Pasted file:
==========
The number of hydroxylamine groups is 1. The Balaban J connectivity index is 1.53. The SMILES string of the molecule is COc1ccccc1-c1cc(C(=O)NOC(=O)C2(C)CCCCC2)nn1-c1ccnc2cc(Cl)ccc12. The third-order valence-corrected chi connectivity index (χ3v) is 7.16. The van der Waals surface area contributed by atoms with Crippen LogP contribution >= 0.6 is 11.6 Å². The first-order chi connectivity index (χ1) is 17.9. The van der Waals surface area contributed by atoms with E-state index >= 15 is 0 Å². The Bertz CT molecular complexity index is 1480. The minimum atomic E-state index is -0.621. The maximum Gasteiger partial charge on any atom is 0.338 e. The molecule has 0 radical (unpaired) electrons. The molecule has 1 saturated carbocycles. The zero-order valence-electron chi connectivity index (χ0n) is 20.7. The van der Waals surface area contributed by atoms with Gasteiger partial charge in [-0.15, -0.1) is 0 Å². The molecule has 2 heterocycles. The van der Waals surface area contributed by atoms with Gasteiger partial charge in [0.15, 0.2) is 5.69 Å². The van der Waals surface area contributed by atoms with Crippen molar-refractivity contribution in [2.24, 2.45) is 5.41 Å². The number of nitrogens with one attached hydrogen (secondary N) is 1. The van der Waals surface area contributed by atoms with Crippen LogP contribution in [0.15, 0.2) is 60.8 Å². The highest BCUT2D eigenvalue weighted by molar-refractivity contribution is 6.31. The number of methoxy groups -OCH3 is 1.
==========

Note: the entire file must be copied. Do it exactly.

The number of hydroxylamine groups is 1. The Balaban J connectivity index is 1.53. The SMILES string of the molecule is COc1ccccc1-c1cc(C(=O)NOC(=O)C2(C)CCCCC2)nn1-c1ccnc2cc(Cl)ccc12. The third-order valence-corrected chi connectivity index (χ3v) is 7.16. The van der Waals surface area contributed by atoms with Crippen LogP contribution >= 0.6 is 11.6 Å². The first-order chi connectivity index (χ1) is 17.9. The van der Waals surface area contributed by atoms with E-state index >= 15 is 0 Å². The Bertz CT molecular complexity index is 1480. The minimum atomic E-state index is -0.621. The maximum Gasteiger partial charge on any atom is 0.338 e. The molecule has 0 radical (unpaired) electrons. The molecule has 1 saturated carbocycles. The zero-order valence-electron chi connectivity index (χ0n) is 20.7. The van der Waals surface area contributed by atoms with Gasteiger partial charge in [-0.15, -0.1) is 0 Å². The molecule has 2 heterocycles. The van der Waals surface area contributed by atoms with Gasteiger partial charge in [0.15, 0.2) is 5.69 Å². The van der Waals surface area contributed by atoms with Crippen molar-refractivity contribution in [2.24, 2.45) is 5.41 Å². The number of nitrogens with one attached hydrogen (secondary N) is 1. The van der Waals surface area contributed by atoms with Crippen LogP contribution in [0.15, 0.2) is 60.8 Å². The highest BCUT2D eigenvalue weighted by molar-refractivity contribution is 6.31. The number of methoxy groups -OCH3 is 1.